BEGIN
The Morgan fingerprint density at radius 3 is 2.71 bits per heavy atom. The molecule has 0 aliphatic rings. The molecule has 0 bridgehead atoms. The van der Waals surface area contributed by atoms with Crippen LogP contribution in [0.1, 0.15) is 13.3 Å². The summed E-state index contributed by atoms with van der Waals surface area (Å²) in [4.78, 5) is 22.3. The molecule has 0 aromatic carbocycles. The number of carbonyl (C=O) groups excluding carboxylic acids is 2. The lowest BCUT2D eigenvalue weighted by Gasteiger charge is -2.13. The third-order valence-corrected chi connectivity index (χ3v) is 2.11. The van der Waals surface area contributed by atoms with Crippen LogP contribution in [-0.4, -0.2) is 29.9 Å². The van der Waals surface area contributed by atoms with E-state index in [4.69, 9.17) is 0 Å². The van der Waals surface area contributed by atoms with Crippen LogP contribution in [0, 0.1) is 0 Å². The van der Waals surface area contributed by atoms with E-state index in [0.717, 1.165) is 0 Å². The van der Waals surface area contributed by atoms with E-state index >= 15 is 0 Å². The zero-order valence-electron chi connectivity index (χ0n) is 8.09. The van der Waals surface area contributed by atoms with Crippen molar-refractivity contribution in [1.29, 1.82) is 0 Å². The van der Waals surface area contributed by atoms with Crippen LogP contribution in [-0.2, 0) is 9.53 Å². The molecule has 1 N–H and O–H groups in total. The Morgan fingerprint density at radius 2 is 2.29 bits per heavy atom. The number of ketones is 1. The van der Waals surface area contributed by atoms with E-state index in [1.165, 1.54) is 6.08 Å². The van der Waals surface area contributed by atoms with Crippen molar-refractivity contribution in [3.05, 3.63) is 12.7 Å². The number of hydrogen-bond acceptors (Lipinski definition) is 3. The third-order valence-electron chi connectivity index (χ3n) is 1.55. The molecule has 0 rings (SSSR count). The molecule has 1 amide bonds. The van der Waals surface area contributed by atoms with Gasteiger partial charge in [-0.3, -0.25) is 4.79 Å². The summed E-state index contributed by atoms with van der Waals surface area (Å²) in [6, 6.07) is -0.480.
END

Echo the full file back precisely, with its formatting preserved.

The Morgan fingerprint density at radius 3 is 2.71 bits per heavy atom. The molecule has 0 aliphatic rings. The molecule has 0 bridgehead atoms. The van der Waals surface area contributed by atoms with Crippen LogP contribution in [0.1, 0.15) is 13.3 Å². The summed E-state index contributed by atoms with van der Waals surface area (Å²) in [4.78, 5) is 22.3. The molecule has 0 aromatic carbocycles. The number of carbonyl (C=O) groups excluding carboxylic acids is 2. The lowest BCUT2D eigenvalue weighted by Gasteiger charge is -2.13. The third-order valence-corrected chi connectivity index (χ3v) is 2.11. The van der Waals surface area contributed by atoms with Crippen LogP contribution in [-0.4, -0.2) is 29.9 Å². The van der Waals surface area contributed by atoms with E-state index in [4.69, 9.17) is 0 Å². The van der Waals surface area contributed by atoms with Crippen LogP contribution in [0, 0.1) is 0 Å². The van der Waals surface area contributed by atoms with E-state index in [0.717, 1.165) is 0 Å². The van der Waals surface area contributed by atoms with E-state index >= 15 is 0 Å². The zero-order valence-electron chi connectivity index (χ0n) is 8.09. The van der Waals surface area contributed by atoms with Crippen molar-refractivity contribution in [1.29, 1.82) is 0 Å². The van der Waals surface area contributed by atoms with Crippen LogP contribution in [-0.2, 0) is 9.53 Å². The molecule has 1 N–H and O–H groups in total. The Morgan fingerprint density at radius 2 is 2.29 bits per heavy atom. The number of ketones is 1. The van der Waals surface area contributed by atoms with E-state index in [1.165, 1.54) is 6.08 Å². The van der Waals surface area contributed by atoms with Crippen molar-refractivity contribution in [3.05, 3.63) is 12.7 Å². The number of hydrogen-bond acceptors (Lipinski definition) is 3. The third-order valence-electron chi connectivity index (χ3n) is 1.55. The molecule has 0 rings (SSSR count). The molecule has 1 amide bonds. The van der Waals surface area contributed by atoms with Gasteiger partial charge in [-0.3, -0.25) is 4.79 Å². The summed E-state index contributed by atoms with van der Waals surface area (Å²) in [6, 6.07) is -0.480.